Louise was not in line for the Dukedom or the Earldom so I donít see the issue. No one ever discriminated against Archie in inheriting for his race, but simply because his parents disparaged the institution and because heís not going to be a working royal. The Duke of Edinburgh title is for Edwards life only anyways.
Are you truly having difficulties with seeing the meaning of Lilyflo's comment, or is the first sentence a very indirect way saying that you (not Lilyflo) have no issue with the gender discrimination?

I only ask this because you have replied in essentially the same manner to many posters in similar discussions, and I do not wish to misunderstand.

In either case, I am afraid I cannot see how disparaging the institution or not being a working royal relates to it.
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  #831  
Old 03-15-2023, 02:48 PM
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Quote:
Originally Posted by Tatiana Maria View Post
Are you truly having difficulties with seeing the meaning of Lilyflo's comment, or is the first sentence a very indirect way saying that you (not Lilyflo) have no issue with the gender discrimination?

I only ask this because you have replied in essentially the same manner to many posters in similar discussions, and I do not wish to misunderstand.

In either case, I am afraid I cannot see how disparaging the institution or not being a working royal relates to it.
Whatís wrong with my response? Louise was never in line for the Earldom or Dukedom so how was she being sidelined? You canít be sidelined out of something when you were never part of it. I understand perfectly well what the poster is saying. Thank you very much for questioning my comprehension skills (not). The letters patent of the Earldom of Wessex, im sure you know, is heirs male of the body and given the timing and Charlesís plans for the monarchy, extending the dukedom beyond anyone would go against those plans.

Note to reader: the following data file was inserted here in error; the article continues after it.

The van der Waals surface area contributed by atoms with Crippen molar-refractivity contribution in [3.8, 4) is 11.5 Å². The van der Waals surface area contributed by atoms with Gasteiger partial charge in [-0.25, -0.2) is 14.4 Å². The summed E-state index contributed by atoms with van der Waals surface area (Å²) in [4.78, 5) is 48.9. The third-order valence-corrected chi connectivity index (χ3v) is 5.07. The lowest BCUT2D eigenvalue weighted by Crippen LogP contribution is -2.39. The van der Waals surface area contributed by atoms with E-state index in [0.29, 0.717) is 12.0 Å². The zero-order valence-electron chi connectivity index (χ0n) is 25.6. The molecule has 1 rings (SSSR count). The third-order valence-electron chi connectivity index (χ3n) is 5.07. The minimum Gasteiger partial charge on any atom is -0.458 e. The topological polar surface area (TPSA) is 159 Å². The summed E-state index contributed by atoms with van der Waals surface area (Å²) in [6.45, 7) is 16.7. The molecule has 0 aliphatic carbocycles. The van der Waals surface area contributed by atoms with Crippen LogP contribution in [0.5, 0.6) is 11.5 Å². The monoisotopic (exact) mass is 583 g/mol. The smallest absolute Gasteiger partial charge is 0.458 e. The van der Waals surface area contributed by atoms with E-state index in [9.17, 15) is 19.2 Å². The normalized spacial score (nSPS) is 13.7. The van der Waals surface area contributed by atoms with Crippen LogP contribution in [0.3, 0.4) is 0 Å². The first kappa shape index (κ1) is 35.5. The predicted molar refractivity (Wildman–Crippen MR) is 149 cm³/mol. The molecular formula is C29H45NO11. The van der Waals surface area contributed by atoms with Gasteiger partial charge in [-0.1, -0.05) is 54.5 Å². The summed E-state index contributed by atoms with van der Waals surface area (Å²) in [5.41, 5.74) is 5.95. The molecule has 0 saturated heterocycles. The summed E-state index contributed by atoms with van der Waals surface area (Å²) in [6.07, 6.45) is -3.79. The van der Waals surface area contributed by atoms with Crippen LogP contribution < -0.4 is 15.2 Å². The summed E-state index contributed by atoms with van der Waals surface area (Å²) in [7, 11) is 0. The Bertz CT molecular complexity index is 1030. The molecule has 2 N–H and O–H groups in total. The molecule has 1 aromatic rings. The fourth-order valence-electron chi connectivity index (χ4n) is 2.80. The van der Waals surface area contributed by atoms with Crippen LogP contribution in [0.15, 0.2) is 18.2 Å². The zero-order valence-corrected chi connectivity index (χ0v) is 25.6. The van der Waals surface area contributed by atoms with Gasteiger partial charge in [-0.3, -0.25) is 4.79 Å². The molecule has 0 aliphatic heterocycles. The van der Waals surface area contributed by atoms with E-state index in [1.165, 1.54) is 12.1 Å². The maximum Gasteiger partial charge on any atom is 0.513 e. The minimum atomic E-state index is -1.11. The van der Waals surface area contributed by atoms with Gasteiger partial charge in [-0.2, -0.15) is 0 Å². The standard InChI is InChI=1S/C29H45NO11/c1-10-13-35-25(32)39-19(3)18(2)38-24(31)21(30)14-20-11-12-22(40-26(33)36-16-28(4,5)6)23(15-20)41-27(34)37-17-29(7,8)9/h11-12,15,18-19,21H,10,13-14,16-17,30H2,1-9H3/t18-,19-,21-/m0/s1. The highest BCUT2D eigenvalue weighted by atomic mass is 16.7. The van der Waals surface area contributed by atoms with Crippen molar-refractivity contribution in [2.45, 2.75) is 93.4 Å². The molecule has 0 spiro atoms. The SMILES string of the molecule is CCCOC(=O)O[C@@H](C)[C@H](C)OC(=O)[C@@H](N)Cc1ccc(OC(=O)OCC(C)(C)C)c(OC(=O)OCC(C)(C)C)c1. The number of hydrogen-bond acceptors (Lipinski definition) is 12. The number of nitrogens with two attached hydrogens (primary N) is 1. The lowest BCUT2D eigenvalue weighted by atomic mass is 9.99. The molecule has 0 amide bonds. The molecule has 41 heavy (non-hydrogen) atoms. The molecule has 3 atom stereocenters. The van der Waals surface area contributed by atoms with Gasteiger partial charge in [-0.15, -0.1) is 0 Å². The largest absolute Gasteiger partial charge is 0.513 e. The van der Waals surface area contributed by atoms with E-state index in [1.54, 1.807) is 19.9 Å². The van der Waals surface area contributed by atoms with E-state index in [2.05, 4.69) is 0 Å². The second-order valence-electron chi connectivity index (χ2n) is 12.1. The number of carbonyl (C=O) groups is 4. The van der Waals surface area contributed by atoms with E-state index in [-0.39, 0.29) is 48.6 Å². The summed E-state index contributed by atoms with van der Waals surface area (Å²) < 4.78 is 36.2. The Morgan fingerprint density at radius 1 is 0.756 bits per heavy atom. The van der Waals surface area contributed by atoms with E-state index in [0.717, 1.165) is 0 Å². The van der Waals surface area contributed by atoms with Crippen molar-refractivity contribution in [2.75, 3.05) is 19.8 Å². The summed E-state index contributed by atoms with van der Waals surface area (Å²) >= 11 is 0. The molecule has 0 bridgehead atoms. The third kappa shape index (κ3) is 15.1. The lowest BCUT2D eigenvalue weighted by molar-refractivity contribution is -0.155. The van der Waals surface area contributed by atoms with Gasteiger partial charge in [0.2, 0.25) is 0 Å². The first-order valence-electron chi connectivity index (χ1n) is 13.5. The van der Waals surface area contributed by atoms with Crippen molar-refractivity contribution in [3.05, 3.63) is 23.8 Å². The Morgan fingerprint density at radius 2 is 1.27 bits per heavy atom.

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  #832  
Old 03-15-2023, 03:21 PM
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Quote:
Originally Posted by SirGyamfi1 View Post
Whatís wrong with my response? Louise was never in line for the Earldom or Dukedom so how was she being sidelined? You canít be sidelined out of something when you were never part of it. I understand perfectly well what the poster is saying. Thank you very much for questioning my comprehension skills (not). The letters patent of the Earldom of Wessex, im sure you know, is heirs male of the body and given the timing and Charlesís plans for the monarchy, extending the dukedom beyond anyone would go against those plans.
But the fact that Louise was never in line for either title is proof she was sidelined. While James won't inherit his father's ducal title he will inherit the others. Louise won't, even James should die young, leaving her as Edward's only child and heir. Expressing sympathy for James but not Louise seems odd.
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  #833  
Old 03-15-2023, 03:38 PM
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Quote:
Originally Posted by Gawin View Post